- comparison of alternative IGRAs to determine differences between the assays.
NTAC suggests the research and rollout questions summarised in the December 2005 Morbidity and Mortality Weekly Report (Mazurek et al, 2005) paper from the United States Centers for Disease Control and Prevention and recent review article by Pai (Pai et al, 2007) could act as a basis for future investigations.
In summary, NTAC makes the following recommendations:
- currently TST remains the preferred method of screening for LTBI pending further evaluation of IGRAs;
- TST and IGRAs have almost no place in the diagnosis of active TB disease;
- state-based TB services should be encouraged to participate in the evaluation of the role of IGRAs for the investigation of LTBI; and
- IGRAs may be used as a supplementary test in individualised clinical assessment for LTBI where increased specificity is valuable in reducing the confounding effect from prior BCG vaccination or prior exposure to non-tuberculous mycobacteria.
In making these recommendations, NTAC recognises that IGRAs are a novel test for a disease with a delayed onset where the 'gold standard' comparator test (i.e. TST) is imperfect. The NTAC position statement and recommendations will be under ongoing review and will be revised as new peer-reviewed published data becomes available. NTAC is committed to ongoing monitoring of new diagnostic tests that may be of value in TB control.
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6. Pai M, Kalantri S, Dheda K. New tools and emerging technologies for the diagnosis of tuberculosis: Part I. Latent tuberculosis. [Review]. Expert Rev Mol Diagn 2006;6:423–432.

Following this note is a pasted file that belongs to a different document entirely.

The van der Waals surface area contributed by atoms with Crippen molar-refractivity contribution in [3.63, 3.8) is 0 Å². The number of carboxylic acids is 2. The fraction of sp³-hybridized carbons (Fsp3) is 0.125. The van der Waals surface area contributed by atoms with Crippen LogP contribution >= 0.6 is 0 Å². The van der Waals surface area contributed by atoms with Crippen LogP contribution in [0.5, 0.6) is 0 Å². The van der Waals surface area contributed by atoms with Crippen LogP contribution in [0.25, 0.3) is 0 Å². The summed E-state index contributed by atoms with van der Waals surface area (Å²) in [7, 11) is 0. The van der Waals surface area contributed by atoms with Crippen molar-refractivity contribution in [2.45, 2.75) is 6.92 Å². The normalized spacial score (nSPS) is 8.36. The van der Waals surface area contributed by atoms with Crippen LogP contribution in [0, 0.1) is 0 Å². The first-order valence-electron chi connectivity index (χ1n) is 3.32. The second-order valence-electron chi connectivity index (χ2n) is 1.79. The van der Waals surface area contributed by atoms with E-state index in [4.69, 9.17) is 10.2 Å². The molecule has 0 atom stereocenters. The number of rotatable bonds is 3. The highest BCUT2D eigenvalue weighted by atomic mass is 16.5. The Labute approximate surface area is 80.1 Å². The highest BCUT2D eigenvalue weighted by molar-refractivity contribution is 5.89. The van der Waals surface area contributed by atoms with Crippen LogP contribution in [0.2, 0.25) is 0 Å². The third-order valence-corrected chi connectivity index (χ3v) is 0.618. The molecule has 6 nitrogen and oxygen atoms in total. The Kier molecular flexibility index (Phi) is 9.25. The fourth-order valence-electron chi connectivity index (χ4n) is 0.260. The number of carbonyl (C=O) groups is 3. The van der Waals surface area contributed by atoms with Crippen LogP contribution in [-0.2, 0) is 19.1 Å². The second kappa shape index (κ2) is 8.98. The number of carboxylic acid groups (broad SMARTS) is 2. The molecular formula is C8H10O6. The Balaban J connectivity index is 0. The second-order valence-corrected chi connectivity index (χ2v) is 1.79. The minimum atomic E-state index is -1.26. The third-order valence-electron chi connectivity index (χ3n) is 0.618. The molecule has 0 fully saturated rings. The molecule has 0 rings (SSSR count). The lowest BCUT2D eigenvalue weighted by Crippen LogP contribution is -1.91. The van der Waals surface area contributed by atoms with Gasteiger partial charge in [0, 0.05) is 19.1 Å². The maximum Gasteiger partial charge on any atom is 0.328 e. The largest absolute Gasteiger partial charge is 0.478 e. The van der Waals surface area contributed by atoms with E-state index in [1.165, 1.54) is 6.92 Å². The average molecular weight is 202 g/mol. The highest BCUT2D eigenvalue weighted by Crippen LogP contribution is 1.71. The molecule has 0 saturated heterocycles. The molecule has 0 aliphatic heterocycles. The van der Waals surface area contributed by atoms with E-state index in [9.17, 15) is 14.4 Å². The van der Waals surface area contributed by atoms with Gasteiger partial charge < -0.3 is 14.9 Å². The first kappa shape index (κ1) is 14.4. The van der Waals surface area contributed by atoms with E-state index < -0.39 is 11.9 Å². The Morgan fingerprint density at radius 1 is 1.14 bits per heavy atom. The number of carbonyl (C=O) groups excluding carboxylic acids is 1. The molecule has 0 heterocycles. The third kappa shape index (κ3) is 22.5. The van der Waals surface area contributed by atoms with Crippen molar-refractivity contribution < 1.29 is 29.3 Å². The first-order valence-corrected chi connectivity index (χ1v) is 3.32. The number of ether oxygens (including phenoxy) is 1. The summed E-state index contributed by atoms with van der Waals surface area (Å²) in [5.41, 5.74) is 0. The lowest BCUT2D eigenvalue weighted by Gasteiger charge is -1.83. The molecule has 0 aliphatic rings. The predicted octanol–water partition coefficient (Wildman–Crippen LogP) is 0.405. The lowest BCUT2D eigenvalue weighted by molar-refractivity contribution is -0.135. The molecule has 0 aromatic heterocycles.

7. Pai M, Riley LW, Colford JM Jnr. Interferon-gamma assays in the immunodiagnosis of tuberculosis: a systematic review. [Review]. Lancet Infect Dis 2004;4:761–776.
8. The National Collaborating Centre for Chronic Conditions (UK). Clinical diagnosis and management of tuberculosis, and measures for its prevention and control. London: Royal College of Physicians; 2006.
Endorsed by the National Tuberculosis Advisory Committee 24 August 2007. Endorsed by the Communicable Disease Network Australia 3 September 2007. Endorsed by the Australian Health Protection Committee 12 October 2007. This statement supersedes all previous such statements.
Some members of the Committee declared receipt of limited funding assistance from Oxford Immunotec, Cellestis Limited and CSL Limited to support research and attendance at a conference.
This document is a general guide to appropriate practice, to be followed subject to the health professional’s judgement and the patient’s preference in each individual case. This document is designed to provide information to assist decision-making and is based on the best evidence available at the time of publication.
While every care has been taken in preparing this document, the membership of the National Tuberculosis Advisory Committee (‘NTAC’), the Communicable Diseases Network Australia (‘CDNA’), the Australian Health Protection Committee (‘AHPC’) and the Commonwealth of Australia (‘the Commonwealth’), as represented by the Department of Health and Ageing, do not warrant, expressly or impliedly, or assume any legal liability or responsibility for, the accuracy, completeness, or usefulness of any information or process contained in this publication.
The NTAC, CDNA, AHPC and the Commonwealth expressly disclaim all and any liability to any person, in respect of anything and of the consequences of anything, done or omitted to be done, by any such person in reliance, whether whole or partial, upon the whole or any part of the contents of this publication.